What does everyone think of the new rage in Crossfit? is it a good workout?
I posted in this thread...
Oh come on guys!! You sure you don't wanna have this convo just ONE more time!!!
I think we can all just politely agree to disagree about this topic...that is all!
Until CF abolishes the high-rep or timed Oly movements, corrects the imbalance between the vertical and horizontal planes, learns the proper usage of plyometrics, and develops some form of periodization and/or plan, CF will remain at best a bad routine or, at worst, an orthopedics best friend.
Oh come on! Sure you guys done wanna have this convo ONE more time!!
Ok fine, we can just politely agree to disagree
Its not about changing someones mind, its about critical evaluation of a training program/philosophy. When you have the best of the best in the industry echoing the same concerns about a well marketed form of circuit training, it might be time to step out of your proverbial box and evaluate the utility and importance of such criticisms. Specifically, the imbalances in programming, the postural deviations they cause, and the abuse of olympic lifts and plyometrics.
Had one of my best friends undergo spinal surgery for a herniated disk incurred by jumping off platforms while holding weights during a Crossfit class. He had been hounding me for months to join this class (replete with the rediculous knee-high fad socks) and I kindly rebuffed him citing my dedication to my strength training progran. Now he's sidelined for the next year and I'm still injury-free.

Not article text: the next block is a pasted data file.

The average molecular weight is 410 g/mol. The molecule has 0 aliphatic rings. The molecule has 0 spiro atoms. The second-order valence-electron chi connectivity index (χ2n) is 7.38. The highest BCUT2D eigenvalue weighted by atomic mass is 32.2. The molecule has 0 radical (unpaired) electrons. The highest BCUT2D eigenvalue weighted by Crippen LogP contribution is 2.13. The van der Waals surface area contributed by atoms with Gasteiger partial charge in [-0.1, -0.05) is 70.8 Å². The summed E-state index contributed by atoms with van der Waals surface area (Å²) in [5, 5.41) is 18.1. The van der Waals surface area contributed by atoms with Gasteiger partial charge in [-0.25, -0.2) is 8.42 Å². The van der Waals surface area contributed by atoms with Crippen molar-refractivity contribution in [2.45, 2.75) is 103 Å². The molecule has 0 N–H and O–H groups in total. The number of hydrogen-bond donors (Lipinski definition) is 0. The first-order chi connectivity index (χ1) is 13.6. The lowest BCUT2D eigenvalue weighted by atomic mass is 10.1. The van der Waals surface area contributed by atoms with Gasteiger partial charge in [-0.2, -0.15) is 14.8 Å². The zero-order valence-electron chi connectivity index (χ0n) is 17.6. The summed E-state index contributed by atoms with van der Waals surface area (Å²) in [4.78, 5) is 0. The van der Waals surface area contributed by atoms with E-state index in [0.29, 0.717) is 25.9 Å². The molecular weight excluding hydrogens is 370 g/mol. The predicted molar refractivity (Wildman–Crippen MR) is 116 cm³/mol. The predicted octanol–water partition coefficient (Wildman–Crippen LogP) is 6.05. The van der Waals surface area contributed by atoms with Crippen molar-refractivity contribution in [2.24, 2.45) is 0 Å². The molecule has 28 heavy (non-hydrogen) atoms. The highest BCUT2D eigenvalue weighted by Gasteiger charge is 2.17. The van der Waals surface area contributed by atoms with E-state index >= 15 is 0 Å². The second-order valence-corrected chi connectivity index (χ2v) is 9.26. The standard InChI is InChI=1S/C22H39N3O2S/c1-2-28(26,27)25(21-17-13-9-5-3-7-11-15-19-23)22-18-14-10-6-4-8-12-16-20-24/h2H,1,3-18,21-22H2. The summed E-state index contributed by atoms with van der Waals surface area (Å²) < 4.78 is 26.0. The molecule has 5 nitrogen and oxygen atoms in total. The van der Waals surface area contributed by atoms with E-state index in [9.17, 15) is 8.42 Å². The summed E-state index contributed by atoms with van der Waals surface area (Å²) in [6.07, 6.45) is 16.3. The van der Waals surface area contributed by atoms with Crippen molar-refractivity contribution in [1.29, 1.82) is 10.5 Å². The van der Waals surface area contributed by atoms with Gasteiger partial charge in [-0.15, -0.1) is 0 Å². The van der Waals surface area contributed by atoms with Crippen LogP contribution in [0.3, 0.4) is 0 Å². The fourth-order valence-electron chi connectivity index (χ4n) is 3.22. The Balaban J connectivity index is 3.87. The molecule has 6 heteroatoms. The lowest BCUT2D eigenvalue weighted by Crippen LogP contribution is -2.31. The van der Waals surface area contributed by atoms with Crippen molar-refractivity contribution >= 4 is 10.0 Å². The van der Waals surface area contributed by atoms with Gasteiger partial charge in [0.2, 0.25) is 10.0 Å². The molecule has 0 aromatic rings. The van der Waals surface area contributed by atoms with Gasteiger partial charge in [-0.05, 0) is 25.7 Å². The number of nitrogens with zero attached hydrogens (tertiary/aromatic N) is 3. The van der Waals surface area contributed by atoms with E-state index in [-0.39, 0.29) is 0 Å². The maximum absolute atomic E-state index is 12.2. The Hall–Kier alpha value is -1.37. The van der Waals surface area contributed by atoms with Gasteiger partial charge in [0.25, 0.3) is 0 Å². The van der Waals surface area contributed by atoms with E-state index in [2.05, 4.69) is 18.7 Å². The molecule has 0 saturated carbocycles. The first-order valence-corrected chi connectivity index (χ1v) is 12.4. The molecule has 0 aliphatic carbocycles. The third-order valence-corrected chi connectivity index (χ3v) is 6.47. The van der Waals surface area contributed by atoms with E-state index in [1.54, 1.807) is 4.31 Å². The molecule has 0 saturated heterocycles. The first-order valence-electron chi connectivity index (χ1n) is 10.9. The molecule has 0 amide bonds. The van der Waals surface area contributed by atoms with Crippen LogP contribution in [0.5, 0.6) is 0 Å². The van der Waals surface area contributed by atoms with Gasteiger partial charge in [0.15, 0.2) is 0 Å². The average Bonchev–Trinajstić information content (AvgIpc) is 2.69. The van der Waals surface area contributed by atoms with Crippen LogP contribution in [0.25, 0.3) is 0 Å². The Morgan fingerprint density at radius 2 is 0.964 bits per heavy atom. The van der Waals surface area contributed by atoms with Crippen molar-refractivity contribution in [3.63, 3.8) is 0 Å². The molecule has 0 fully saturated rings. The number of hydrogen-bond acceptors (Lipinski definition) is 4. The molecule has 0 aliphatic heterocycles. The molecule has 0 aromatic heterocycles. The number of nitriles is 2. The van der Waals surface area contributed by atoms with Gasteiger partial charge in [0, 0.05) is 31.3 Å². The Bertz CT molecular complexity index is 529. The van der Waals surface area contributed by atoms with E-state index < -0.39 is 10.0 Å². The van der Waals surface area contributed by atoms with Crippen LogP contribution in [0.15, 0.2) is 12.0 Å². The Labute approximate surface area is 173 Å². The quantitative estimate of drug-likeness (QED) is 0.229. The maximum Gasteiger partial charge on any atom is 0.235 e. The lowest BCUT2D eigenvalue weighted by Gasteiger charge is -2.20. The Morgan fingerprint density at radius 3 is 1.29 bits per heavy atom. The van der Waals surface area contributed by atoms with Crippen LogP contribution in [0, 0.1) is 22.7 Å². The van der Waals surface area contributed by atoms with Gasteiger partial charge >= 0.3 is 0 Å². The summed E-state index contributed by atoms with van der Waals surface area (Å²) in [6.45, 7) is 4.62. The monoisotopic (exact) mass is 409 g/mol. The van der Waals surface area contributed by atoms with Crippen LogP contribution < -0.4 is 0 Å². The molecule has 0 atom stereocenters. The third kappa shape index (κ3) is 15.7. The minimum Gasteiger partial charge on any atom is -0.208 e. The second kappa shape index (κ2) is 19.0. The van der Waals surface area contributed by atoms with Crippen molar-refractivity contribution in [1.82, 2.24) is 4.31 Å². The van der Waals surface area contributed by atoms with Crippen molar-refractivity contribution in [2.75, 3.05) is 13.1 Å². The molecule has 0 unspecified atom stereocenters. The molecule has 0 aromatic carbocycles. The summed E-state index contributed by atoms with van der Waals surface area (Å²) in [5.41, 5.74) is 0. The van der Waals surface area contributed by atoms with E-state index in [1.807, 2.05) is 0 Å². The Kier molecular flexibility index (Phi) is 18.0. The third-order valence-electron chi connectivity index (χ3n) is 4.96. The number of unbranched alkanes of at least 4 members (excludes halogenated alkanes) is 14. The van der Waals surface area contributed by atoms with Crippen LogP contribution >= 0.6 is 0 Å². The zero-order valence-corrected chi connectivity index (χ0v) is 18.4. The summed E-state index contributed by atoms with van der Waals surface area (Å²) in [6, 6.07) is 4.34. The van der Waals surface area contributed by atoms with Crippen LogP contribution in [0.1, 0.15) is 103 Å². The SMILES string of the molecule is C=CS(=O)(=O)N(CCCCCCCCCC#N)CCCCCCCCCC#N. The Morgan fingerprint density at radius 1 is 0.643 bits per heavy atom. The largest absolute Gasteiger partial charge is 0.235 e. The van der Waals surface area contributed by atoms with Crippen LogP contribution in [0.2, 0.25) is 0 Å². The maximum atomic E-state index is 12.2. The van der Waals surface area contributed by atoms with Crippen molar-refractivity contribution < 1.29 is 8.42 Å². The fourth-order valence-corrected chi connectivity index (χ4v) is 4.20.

I've worked on and off as a trainer for 15 years and could never understand any rhyme or reason to a Crossfit "program" other than to put asses in seats. I've observed these classes for months (there's a Crossfit down the street from my house) and I would watch, in amazement, Crossfitters perform seemingly contraindicated exercises back to back with running, plyometrics, snatches, etc. Things I would NEVER have my clients perform. Its no wonder people get injured during these "workouts" and reminds me of the Tai Bo phases where people were developing hyperextension injuries from shadow punchin and kicking over and over.
These "bootcamp" style classes may have some efficacy in small doses but long term, I personally avoid them.
Anyone who's been in the service will know that bootcamp lasts 8 weeks and then its over.
"Boot Camp" lasts 12 weeks. Oorah